S&P 500 have been almost halved to 8.7% from the 16% expectations that existed at the end of last quarter.
Meanwhile, I/B/E/S is projecting that already lowered analyst forecasts for next year will come down even further in the coming quarter. On average, analysts are now expecting 10% earnings growth for 2001, compared with a forecast of 13.8% at the end of last quarter. I/B/E/S thinks this should drop even further, to 6%-8% for next year.
The question, then, is what kinds of earnings are stocks now priced for? The Nasdaq is now 42% below its peak hit in March. The S&P 500 is certainly in better shape -- down
18% from its March high. As of yesterday's close, the S&P 500 had a P/E valuation of 23.8.
The other question is, what kind of a premium are investors willing to pay for earnings growth in a slowing economy?
The heady clip of growth in the U.S. economy began to show signs of a slowdown a few months ago as it responded to the
Federal Reserve's six successive interest-rate hikes that were begun last year. While few are fearing an imminent hike in interest rates in the near future, some Wall Streeters worry the Fed won't act quickly enough to cut interest rates if the economy is slowing too abruptly. Without an interest rate cut, they say, the economy might not land on its feet, but will instead stumble into a recession.
Of course, some market watchers are still predicting a rally in stock prices once we know who's going to be the White House winner. Or at least a temporary bounce. Money managers had record volumes of cash on hand last week, and they sure haven't put it back into the market since then.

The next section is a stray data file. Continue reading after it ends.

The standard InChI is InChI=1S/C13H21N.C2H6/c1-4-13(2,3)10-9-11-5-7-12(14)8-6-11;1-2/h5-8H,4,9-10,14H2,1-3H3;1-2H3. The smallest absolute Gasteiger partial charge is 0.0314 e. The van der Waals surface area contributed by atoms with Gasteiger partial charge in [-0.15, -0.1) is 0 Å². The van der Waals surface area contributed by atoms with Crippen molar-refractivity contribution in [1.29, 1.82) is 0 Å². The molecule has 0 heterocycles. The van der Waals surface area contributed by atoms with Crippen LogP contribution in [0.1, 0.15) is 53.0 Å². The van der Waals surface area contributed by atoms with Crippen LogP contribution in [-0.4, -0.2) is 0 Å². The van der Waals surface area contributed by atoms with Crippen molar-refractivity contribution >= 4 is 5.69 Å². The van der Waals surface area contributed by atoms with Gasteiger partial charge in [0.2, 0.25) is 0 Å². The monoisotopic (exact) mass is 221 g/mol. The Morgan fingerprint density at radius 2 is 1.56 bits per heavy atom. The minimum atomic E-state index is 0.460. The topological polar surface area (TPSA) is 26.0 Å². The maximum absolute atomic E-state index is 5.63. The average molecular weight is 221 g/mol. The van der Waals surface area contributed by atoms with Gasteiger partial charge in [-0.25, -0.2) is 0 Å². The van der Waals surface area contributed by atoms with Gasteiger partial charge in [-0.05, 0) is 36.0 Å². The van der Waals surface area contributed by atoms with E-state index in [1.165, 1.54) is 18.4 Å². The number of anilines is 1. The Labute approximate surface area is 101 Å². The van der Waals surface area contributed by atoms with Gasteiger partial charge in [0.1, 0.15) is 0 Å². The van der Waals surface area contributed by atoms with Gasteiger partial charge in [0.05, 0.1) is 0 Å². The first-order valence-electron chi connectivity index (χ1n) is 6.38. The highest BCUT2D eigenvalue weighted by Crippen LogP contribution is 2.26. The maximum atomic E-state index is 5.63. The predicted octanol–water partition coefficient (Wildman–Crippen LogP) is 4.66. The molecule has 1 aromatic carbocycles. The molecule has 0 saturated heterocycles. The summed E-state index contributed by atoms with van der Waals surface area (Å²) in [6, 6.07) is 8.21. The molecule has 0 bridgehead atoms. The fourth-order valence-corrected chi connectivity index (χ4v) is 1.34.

According to the latest numbers from the
Investment Company Institute
, the mutual-fund industry's professional association, cash reserves at mutual funds are at their highest level since the financial crisis that roiled markets in 1998. Mutual funds had 5.3% of their assets in cash, on average, at the end of the third quarter, compared with 4% six months earlier.
Volume was quite thin ahead of tomorrow's day off. Losers? You want
? Oh, you got losers, buddy.
New York Stock Exchange: 702 advancers, 1,847 decliners, 474 million shares. 37 new 52-week highs, 92 new lows.
Nasdaq Stock Market: 696 advancers, 2,923 decliners, 915 million shares. 8 new highs, 494 new lows.
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Most Active Stocks
NYSE Most Actives
- Lucent (LU) - Get Lufax Holding Ltd American Depositary Shares two of which representing one Report: 18.3 million shares.
General Electric (GE) - Get General Electric Company Report: 11.6 million shares.